1time ignored plan that could have kept it flying
Probe reveals a shocking indictment of the budget airline’s operations and its apparently careless overspending
Budget airline 1time ignored a plan that could have returned it to profitability within months, charges an aviation consultant
and forensic investigator with access to the airline’s records before it crashed and burned.
Christo Ebersöhn, who was appointed by trade union Solidarity in September to assess the viability of the ailing airline, charged that the airline wasted millions because of poor management decisions by 1time’s founders and its current owners.
Ebersöhn’s probe – in which he was given full access to the airline’s records – produced a shocking indictment of the airline’s operations.
Ebersöhn said he and his team presented 1time – under business rescue until its provisional liquidation with short-term debt
of R320 million this week – with a plan to turn a six-month loss of R18 million into a six-month profit of R40 million.
But, he said, the plan by his team – which included a chartered accountant, who is also a commercial pilot; and an economist who consults in the aviation industry – was not even acknowledged.
“I am very upset that our proposal wasn’t even considered,” said Ebersöhn.
“I think by then they’d made up their minds that the airline must go under.”
1time group CEO Blacky Komani and the court-appointed liquidator Aviwe Nyamara did not respond to requests for comment on Ebersöhn’s report.
City Press is in possession of a summary of Ebersöhn and his team’s report and correspondence to the business rescuers working with the company.
Ebersöhn said that both the old and new management – 1time was taken over by a BEE consortium last year that was funded by the Industrial Development Corporation (IDC) – had no clue about running a budget airline.
In his report, Ebersöhn said: “It is appalling to see that management incentives are paid out annually in a struggling company where there is no structured performance measurement or any accountability.”
Ebersöhn and his team found:
»1time subsidiary Jetworx employed 422 maintenance staff to maintain the airline’s remaining seven aircraft;
» 1time poured money into Jetworx to keep it afloat. Staff had little to do and only 70 were, in effect, actually working;
» The airline needed no more than 35 maintenance staff, and should have lowered its salary bill for Jetworx from R2.5 million a month to R600 000;
» Five aircraft of 1time’s fleet were already grounded and were “cannibalised” to keep the others in the sky;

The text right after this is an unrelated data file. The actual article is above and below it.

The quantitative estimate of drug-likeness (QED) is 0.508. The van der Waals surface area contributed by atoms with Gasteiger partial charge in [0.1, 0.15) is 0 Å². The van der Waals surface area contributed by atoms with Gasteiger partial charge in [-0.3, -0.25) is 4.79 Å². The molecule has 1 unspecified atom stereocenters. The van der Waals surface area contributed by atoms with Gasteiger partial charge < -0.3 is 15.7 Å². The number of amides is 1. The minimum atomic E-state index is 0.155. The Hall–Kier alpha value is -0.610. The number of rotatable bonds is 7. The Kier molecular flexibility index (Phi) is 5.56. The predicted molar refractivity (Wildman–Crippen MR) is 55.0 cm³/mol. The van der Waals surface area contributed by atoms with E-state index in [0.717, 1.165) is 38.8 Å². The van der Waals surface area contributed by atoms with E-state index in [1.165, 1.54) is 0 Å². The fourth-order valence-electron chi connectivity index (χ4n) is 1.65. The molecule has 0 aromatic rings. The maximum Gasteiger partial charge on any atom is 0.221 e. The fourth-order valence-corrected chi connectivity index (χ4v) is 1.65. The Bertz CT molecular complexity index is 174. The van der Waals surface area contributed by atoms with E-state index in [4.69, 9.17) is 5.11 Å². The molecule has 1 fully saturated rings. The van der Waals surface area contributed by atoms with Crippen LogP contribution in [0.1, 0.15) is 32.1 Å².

» 1time pilots flew only 50 hours a month, compared to SAA and Comair pilots who fly up to 100 hours a month. 1time could have saved R11 million on pilots over a six-month period;
» The airline was plagued with poor credit and risk management, and large amounts of money were wasted, and;
» “Lack of knowledge and basic incompetence has resulted in major corporate and financial risks being overlooked and not migrated,” said Ebersöhn in his report.
“Things that are important like corporate risk and cash flow management are left at the mercy of less important matters like complaining and blaming uneconomical MD80 aircraft,” the report reads.
Meanwhile, Andries Ntjane, the deputy director for licensing and permits at the transport department, confirmed that a consortium consisting of 1time founders Rodney James, Glenn Orsmond and Johan Borstlap (former MD of Sun Air) had applied for a licence to operate a new budget airline.
The department had scrutinised the application but still had questions about several issues, including the applicant’s previous involvement with 1time, Ntjane said.
Orsmond and James said they were “saddened” by the failure of the airline and the job losses it had brought.
They said the airline had failed for a number of reasons, among them the high oil price, exorbitant increases in airport taxes, losses at Jetworx over the past year and the inexperience of the management team which had replaced them.
Orsmond said: “My departure 14 months ago followed on the heels of the founding directors losing control to the current consortium.”
“I differed with the new team and board on the appropriate strategy going forward and expressed concerns regarding certain corporate governance issues.
“Nevertheless, my parting was amicable, based on handshakes all round and mutual good wishes,” he said.
“I am extremely proud of our record at 1time over the seven years we ran the group,” he said.